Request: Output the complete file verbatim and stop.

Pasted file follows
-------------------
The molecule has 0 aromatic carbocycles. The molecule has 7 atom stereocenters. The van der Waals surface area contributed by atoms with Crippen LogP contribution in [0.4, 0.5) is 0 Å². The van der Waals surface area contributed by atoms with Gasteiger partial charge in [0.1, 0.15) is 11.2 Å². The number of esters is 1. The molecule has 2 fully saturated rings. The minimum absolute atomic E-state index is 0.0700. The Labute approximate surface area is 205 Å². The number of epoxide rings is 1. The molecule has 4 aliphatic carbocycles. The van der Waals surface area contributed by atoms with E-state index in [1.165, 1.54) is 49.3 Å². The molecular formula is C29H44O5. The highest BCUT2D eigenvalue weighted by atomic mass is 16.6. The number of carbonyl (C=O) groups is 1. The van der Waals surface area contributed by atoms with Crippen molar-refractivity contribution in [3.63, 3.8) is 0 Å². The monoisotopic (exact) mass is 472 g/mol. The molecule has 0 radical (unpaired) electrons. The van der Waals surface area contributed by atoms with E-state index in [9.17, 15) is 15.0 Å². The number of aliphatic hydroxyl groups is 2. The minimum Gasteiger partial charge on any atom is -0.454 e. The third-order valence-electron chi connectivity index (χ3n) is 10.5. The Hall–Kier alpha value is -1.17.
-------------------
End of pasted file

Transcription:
The molecule has 0 aromatic carbocycles. The molecule has 7 atom stereocenters. The van der Waals surface area contributed by atoms with Crippen LogP contribution in [0.4, 0.5) is 0 Å². The van der Waals surface area contributed by atoms with Gasteiger partial charge in [0.1, 0.15) is 11.2 Å². The number of esters is 1. The molecule has 2 fully saturated rings. The minimum absolute atomic E-state index is 0.0700. The Labute approximate surface area is 205 Å². The number of epoxide rings is 1. The molecule has 4 aliphatic carbocycles. The van der Waals surface area contributed by atoms with E-state index in [1.165, 1.54) is 49.3 Å². The molecular formula is C29H44O5. The highest BCUT2D eigenvalue weighted by atomic mass is 16.6. The number of carbonyl (C=O) groups is 1. The van der Waals surface area contributed by atoms with Crippen molar-refractivity contribution in [3.63, 3.8) is 0 Å². The monoisotopic (exact) mass is 472 g/mol. The molecule has 0 radical (unpaired) electrons. The van der Waals surface area contributed by atoms with E-state index in [9.17, 15) is 15.0 Å². The number of aliphatic hydroxyl groups is 2. The minimum Gasteiger partial charge on any atom is -0.454 e. The third-order valence-electron chi connectivity index (χ3n) is 10.5. The Hall–Kier alpha value is -1.17.